13 May 2020 | News
The number of total T cells, CD4+ and CD8+ T cells were dramatically reduced in COVID-19 patients, especially in patients requiring Intensive Care Unit (ICU) care
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The outbreak of coronavirus disease 2019 (COVID-19) caused by severe acute respiratory syndrome coronavirus 2 (SARS-CoV-2) has posed great threat to human health. T cells play a critical role in antiviral immunity but their numbers and functional state in COVID-19 patients remain largely unclear.
A collaboration of researchers from Chongqing and Wuhan in China has retrospectively reviewed the counts of T cells and serum cytokine concentration from data of 522 patients with laboratory-confirmed COVID-19 and 40 healthy controls. In addition, the expression of T cell exhaustion markers was measured in 14 COVID-19 cases.
Department of Medical Laboratory Center, General Hospital of Central Theater Command, Wuhan, China has extensively involved with other medical research, science and technology centres in Chongqing and Wuhan and published a paper recently in the journal of 'frontiers in Immunology'.
As per teams study results, the number of total T cells, CD4+ and CD8+ T cells were dramatically reduced in COVID-19 patients, especially in patients requiring Intensive Care Unit (ICU) care. Counts of total T cells, CD8+ T cells or CD4+ T cells lower than 800, 300, or 400/μL, respectively, were negatively correlated with patient survival. T cell numbers were negatively correlated to serum IL-6, IL-10, and TNF-α concentration, with patients in the disease resolution period showing reduced IL-6, IL-10, and TNF-α concentrations and restored T cell counts. T cells from COVID-19 patients had significantly higher levels of the exhausted marker PD-1. Increasing PD-1 and Tim-3 expression on T cells was seen as patients progressed from prodromal to overtly symptomatic stages.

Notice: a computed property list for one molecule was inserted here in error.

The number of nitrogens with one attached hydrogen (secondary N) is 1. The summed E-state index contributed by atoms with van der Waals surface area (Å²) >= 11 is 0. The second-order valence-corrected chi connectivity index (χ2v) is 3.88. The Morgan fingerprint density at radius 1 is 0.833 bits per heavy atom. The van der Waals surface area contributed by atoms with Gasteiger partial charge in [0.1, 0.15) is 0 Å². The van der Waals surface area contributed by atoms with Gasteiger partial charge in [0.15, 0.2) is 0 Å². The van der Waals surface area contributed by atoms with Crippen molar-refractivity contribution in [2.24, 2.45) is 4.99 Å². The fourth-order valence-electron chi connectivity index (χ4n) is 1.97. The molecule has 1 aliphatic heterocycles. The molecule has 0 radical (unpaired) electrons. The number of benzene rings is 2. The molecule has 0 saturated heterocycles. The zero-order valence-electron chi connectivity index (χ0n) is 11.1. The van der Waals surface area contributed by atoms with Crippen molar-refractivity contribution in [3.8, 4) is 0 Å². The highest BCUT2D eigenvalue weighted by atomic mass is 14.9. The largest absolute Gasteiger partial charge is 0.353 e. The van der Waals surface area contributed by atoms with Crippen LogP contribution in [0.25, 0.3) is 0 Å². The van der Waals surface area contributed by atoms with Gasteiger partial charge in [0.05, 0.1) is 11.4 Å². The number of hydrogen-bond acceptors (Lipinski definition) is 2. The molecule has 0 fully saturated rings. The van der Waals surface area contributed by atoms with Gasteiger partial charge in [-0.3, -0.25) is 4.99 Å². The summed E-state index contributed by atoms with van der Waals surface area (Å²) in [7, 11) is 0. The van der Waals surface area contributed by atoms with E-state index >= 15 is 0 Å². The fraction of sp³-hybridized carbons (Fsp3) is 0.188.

T cell counts are reduced significantly in COVID-19 patients, and the surviving T cells appear functionally exhausted. Non-ICU patients with total T cells counts lower than 800/μL may still require urgent intervention, even in the immediate absence of more severe symptoms due to a high risk for further deterioration in condition.